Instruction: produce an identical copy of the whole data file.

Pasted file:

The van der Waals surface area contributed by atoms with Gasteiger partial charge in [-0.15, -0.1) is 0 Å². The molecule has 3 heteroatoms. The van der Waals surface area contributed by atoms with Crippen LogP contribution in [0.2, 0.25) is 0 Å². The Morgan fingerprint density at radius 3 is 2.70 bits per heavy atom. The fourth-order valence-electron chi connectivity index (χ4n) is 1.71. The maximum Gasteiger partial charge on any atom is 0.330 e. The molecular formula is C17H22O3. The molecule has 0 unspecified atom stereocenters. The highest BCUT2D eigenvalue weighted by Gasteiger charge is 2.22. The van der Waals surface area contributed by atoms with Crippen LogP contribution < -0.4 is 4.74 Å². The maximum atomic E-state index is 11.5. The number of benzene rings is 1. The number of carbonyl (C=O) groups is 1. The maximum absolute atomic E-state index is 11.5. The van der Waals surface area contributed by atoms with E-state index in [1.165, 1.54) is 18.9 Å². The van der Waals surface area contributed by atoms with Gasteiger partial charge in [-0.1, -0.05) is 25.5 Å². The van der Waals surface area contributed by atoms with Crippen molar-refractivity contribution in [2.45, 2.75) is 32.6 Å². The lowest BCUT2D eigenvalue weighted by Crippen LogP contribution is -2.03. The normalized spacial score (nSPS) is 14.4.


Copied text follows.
The van der Waals surface area contributed by atoms with Gasteiger partial charge in [-0.15, -0.1) is 0 Å². The molecule has 3 heteroatoms. The van der Waals surface area contributed by atoms with Crippen LogP contribution in [0.2, 0.25) is 0 Å². The Morgan fingerprint density at radius 3 is 2.70 bits per heavy atom. The fourth-order valence-electron chi connectivity index (χ4n) is 1.71. The maximum Gasteiger partial charge on any atom is 0.330 e. The molecular formula is C17H22O3. The molecule has 0 unspecified atom stereocenters. The highest BCUT2D eigenvalue weighted by Gasteiger charge is 2.22. The van der Waals surface area contributed by atoms with Crippen LogP contribution < -0.4 is 4.74 Å². The maximum atomic E-state index is 11.5. The number of benzene rings is 1. The number of carbonyl (C=O) groups is 1. The maximum absolute atomic E-state index is 11.5. The van der Waals surface area contributed by atoms with E-state index in [1.165, 1.54) is 18.9 Å². The van der Waals surface area contributed by atoms with Gasteiger partial charge in [-0.1, -0.05) is 25.5 Å². The van der Waals surface area contributed by atoms with Crippen molar-refractivity contribution in [2.45, 2.75) is 32.6 Å². The lowest BCUT2D eigenvalue weighted by Crippen LogP contribution is -2.03. The normalized spacial score (nSPS) is 14.4.